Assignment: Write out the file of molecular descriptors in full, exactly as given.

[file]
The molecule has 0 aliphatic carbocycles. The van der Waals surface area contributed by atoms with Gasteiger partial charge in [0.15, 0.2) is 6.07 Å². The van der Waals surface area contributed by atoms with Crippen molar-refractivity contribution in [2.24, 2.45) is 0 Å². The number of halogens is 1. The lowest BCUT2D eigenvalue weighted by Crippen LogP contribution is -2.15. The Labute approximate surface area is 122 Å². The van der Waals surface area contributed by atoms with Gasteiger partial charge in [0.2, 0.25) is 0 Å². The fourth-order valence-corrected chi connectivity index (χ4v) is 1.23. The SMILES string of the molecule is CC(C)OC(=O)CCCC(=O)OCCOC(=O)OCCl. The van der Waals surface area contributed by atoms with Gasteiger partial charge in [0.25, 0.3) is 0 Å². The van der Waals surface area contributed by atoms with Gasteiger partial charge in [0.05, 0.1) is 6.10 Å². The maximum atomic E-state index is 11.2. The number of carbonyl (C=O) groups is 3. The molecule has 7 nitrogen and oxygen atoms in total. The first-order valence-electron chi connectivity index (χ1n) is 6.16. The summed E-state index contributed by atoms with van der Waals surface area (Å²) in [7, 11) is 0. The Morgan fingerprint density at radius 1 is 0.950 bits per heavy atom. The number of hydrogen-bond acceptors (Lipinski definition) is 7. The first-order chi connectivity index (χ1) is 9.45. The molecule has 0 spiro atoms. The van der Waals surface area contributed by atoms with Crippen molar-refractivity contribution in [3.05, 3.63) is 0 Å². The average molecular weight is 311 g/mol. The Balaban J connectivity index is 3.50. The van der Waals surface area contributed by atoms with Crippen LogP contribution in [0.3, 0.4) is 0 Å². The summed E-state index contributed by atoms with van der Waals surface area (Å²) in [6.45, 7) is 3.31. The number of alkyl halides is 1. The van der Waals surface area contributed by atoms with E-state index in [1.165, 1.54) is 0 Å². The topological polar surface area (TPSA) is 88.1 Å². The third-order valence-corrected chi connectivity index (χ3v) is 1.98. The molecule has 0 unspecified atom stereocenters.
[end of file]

The molecule has 0 aliphatic carbocycles. The van der Waals surface area contributed by atoms with Gasteiger partial charge in [0.15, 0.2) is 6.07 Å². The van der Waals surface area contributed by atoms with Crippen molar-refractivity contribution in [2.24, 2.45) is 0 Å². The number of halogens is 1. The lowest BCUT2D eigenvalue weighted by Crippen LogP contribution is -2.15. The Labute approximate surface area is 122 Å². The van der Waals surface area contributed by atoms with Gasteiger partial charge in [0.2, 0.25) is 0 Å². The fourth-order valence-corrected chi connectivity index (χ4v) is 1.23. The SMILES string of the molecule is CC(C)OC(=O)CCCC(=O)OCCOC(=O)OCCl. The van der Waals surface area contributed by atoms with Gasteiger partial charge in [0.25, 0.3) is 0 Å². The van der Waals surface area contributed by atoms with Gasteiger partial charge in [0.05, 0.1) is 6.10 Å². The maximum atomic E-state index is 11.2. The number of carbonyl (C=O) groups is 3. The molecule has 7 nitrogen and oxygen atoms in total. The first-order valence-electron chi connectivity index (χ1n) is 6.16. The summed E-state index contributed by atoms with van der Waals surface area (Å²) in [7, 11) is 0. The Morgan fingerprint density at radius 1 is 0.950 bits per heavy atom. The number of hydrogen-bond acceptors (Lipinski definition) is 7. The first-order chi connectivity index (χ1) is 9.45. The molecule has 0 spiro atoms. The van der Waals surface area contributed by atoms with Crippen molar-refractivity contribution in [3.05, 3.63) is 0 Å². The average molecular weight is 311 g/mol. The Balaban J connectivity index is 3.50. The van der Waals surface area contributed by atoms with Crippen LogP contribution in [0.3, 0.4) is 0 Å². The summed E-state index contributed by atoms with van der Waals surface area (Å²) in [6.45, 7) is 3.31. The number of alkyl halides is 1. The van der Waals surface area contributed by atoms with E-state index in [1.165, 1.54) is 0 Å². The topological polar surface area (TPSA) is 88.1 Å². The third-order valence-corrected chi connectivity index (χ3v) is 1.98. The molecule has 0 unspecified atom stereocenters.